How does Arthur Miller's play The Crucible invite audiences to consider the detrimental effects of a repressive society?

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A section of the Salem community was persecuted based on superstition, religion, and personal vendetta. The power of religion over the people and the enforcement of the religious code on the community by the authorities made the society a repressive one. Individuals had no choice with regards to religious practice....

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A section of the Salem community was persecuted based on superstition, religion, and personal vendetta. The power of religion over the people and the enforcement of the religious code on the community by the authorities made the society a repressive one. Individuals had no choice with regards to religious practice. They were expected to remain silent about their concerns on the administration of the church and religious practice in general. The people were also expected to go to church consistently, and failure led to suspicions of witchcraft. For instance, Hale suspected John after he unconvincingly responded to his questions about church attendance, his child’s baptism, and the Ten Commandments.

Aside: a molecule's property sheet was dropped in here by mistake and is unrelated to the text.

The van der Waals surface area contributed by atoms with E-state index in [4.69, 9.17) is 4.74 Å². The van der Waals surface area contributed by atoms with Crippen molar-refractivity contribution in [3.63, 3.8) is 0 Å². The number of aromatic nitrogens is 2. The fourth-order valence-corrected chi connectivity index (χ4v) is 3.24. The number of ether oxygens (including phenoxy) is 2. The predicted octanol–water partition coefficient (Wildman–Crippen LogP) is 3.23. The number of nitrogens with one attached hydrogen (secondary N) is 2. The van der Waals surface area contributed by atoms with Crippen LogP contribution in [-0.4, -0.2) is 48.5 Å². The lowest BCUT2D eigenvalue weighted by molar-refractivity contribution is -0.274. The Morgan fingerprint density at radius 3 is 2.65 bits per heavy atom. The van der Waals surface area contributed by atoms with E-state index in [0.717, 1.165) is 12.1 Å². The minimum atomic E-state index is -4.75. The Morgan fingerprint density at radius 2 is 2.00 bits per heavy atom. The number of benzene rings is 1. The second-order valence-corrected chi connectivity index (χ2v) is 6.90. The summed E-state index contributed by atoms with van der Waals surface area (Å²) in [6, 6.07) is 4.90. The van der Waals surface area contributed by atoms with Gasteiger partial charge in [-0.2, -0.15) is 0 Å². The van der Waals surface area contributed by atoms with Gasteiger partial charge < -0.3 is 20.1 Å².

The author showed the detrimental effects of a repressive society by singling out the individuals who took advantage of the situation to forward and/or protect their interests. For instance, the issue of witchcraft was used by some individuals to get rid of their foes. Mr. Putnam used the situation to try and appropriate privately owned property by falsely accusing Giles. Judge Danforth failed to uphold justice and instead sought to protect his position. In conclusion, People in positions of power and those that can manipulate the situation have the last say in a repressive society.

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